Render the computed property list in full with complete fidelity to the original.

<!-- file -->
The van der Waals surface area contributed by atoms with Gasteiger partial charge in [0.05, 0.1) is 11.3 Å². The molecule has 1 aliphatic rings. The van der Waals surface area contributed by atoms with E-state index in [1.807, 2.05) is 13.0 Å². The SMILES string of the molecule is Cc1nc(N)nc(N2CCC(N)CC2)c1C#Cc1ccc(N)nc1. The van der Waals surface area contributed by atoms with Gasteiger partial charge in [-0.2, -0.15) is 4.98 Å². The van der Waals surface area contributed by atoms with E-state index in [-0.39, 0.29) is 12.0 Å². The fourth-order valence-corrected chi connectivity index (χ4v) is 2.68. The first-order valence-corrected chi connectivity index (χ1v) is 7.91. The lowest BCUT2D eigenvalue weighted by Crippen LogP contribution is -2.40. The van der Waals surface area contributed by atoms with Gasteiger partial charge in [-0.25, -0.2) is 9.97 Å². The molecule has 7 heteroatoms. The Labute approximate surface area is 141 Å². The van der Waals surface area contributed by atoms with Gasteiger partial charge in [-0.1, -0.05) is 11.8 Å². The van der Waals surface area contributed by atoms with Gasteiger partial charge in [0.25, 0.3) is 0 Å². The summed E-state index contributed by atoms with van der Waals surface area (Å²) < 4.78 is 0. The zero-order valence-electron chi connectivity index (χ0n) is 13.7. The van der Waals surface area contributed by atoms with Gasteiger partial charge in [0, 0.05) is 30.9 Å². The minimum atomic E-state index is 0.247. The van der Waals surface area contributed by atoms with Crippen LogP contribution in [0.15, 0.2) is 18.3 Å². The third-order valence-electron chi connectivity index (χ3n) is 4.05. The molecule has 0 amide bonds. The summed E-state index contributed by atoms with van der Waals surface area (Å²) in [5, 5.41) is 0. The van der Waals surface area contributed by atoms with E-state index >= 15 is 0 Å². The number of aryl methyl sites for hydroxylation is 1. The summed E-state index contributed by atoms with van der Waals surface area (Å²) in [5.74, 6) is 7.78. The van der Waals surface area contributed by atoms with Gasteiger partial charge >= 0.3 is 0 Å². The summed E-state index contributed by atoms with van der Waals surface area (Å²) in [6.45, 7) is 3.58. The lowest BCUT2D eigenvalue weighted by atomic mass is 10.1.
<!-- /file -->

The van der Waals surface area contributed by atoms with Gasteiger partial charge in [0.05, 0.1) is 11.3 Å². The molecule has 1 aliphatic rings. The van der Waals surface area contributed by atoms with E-state index in [1.807, 2.05) is 13.0 Å². The SMILES string of the molecule is Cc1nc(N)nc(N2CCC(N)CC2)c1C#Cc1ccc(N)nc1. The van der Waals surface area contributed by atoms with Gasteiger partial charge in [-0.2, -0.15) is 4.98 Å². The van der Waals surface area contributed by atoms with E-state index in [-0.39, 0.29) is 12.0 Å². The fourth-order valence-corrected chi connectivity index (χ4v) is 2.68. The first-order valence-corrected chi connectivity index (χ1v) is 7.91. The lowest BCUT2D eigenvalue weighted by Crippen LogP contribution is -2.40. The van der Waals surface area contributed by atoms with Gasteiger partial charge in [-0.25, -0.2) is 9.97 Å². The molecule has 7 heteroatoms. The Labute approximate surface area is 141 Å². The van der Waals surface area contributed by atoms with Gasteiger partial charge in [-0.1, -0.05) is 11.8 Å². The van der Waals surface area contributed by atoms with Gasteiger partial charge in [0.25, 0.3) is 0 Å². The summed E-state index contributed by atoms with van der Waals surface area (Å²) < 4.78 is 0. The zero-order valence-electron chi connectivity index (χ0n) is 13.7. The van der Waals surface area contributed by atoms with Gasteiger partial charge in [0, 0.05) is 30.9 Å². The minimum atomic E-state index is 0.247. The van der Waals surface area contributed by atoms with Crippen LogP contribution in [0.15, 0.2) is 18.3 Å². The third-order valence-electron chi connectivity index (χ3n) is 4.05. The molecule has 0 amide bonds. The summed E-state index contributed by atoms with van der Waals surface area (Å²) in [5, 5.41) is 0. The van der Waals surface area contributed by atoms with E-state index >= 15 is 0 Å². The number of aryl methyl sites for hydroxylation is 1. The summed E-state index contributed by atoms with van der Waals surface area (Å²) in [5.74, 6) is 7.78. The van der Waals surface area contributed by atoms with Gasteiger partial charge >= 0.3 is 0 Å². The summed E-state index contributed by atoms with van der Waals surface area (Å²) in [6.45, 7) is 3.58. The lowest BCUT2D eigenvalue weighted by atomic mass is 10.1.